Weapons of mass diplomacy.
By: Lanzac, Abel.
Contributor(s): Gauvin, Edward | Blain, Christophe.Material type: BookPublisher: London : SelfMadeHero, 2014Description: 199 pages : colour illustrations ; 27 cm.ISBN: 9781906838782.Subject(s): Illustration and Graphic Design | Diplomatic relations | Weapons of mass destruction | Comic books, strips, etc. United States | Comic books, strips, etc. Political aspects | Comic books, strips, etc. France | Comic books, strips, etcDDC classification: 741.53LAN
|Item type||Current location||Collection||Call number||Status||Date due||Barcode||Item holds|
|Standard Loan Book||AUB Library Library||Book||741.53 LAN (Browse shelf)||Available||F16571|
Enhanced descriptions from Syndetics:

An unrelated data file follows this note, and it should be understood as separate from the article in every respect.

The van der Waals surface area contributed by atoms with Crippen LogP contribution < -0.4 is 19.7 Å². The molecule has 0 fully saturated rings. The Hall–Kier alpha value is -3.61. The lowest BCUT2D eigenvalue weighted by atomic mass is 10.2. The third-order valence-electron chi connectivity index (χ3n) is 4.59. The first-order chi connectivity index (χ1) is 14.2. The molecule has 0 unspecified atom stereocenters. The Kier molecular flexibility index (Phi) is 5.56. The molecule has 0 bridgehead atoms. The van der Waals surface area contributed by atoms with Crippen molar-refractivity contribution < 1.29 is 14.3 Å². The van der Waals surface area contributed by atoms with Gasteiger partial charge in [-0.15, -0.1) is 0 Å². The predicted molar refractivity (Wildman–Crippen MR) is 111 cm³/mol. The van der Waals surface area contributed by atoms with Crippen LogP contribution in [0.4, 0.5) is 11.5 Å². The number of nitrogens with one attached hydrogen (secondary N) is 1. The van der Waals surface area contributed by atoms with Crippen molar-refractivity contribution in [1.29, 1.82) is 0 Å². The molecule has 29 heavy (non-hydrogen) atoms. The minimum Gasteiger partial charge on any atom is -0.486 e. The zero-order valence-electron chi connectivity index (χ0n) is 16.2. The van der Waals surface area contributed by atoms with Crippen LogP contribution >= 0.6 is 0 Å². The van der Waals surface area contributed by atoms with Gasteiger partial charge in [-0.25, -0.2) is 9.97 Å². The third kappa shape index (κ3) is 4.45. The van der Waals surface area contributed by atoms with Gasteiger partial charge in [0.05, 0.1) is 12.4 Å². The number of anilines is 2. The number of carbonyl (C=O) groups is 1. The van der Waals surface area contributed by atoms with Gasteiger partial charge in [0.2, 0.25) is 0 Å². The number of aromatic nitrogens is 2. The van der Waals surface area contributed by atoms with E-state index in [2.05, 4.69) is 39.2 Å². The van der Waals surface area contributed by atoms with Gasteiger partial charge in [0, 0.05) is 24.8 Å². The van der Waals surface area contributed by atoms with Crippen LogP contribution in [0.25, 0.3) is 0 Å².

Paris, 2002. Arthur Vlaminck, a young civil servant, lands an impressive first job as the speechwriter for Alexandre Taillard de Vorms, the French Minister of Foreign Affairs at the Quai d'Orsay. Vorms is no simple man. A refined and driven intellectual, he loves Napoleon, frequently quotes classical poetry and philosophy - and if he bears more than a passing resemblance to the real Foreign Minister at the time, Dominique de Villepin . . . well, the authors couldn't possibly comment. As the imposing doors of politics and diplomacy swing open, Vlaminck is thrown into a world of large egos, high stress, and low cunning - and tasked with drafting France's response to a growing international crisis in the Middle East for de Vorm's mission to the United Nations. Spanning the run-up to an invasion, we see in painful - and often hilarious - detail the inevitable clash between Gallic reluctance and American assurance over the case for Weapons of Mass Destruction - a period that sees French fries become "freedom fries" and a line from The Simpsons about "cheese-eating surrender monkeys" gain international currency. A tale of French diplomacy, Ancient Greek divinities, and the seemingly intractable problems of the Middle East, Weapons of Mass Diplomacy is an internationally bestselling, award-winning graphic novel that provides a profound, informed, and often very funny portrait of how "stuff happens" behind the closed doors of the Quai d'Orsay.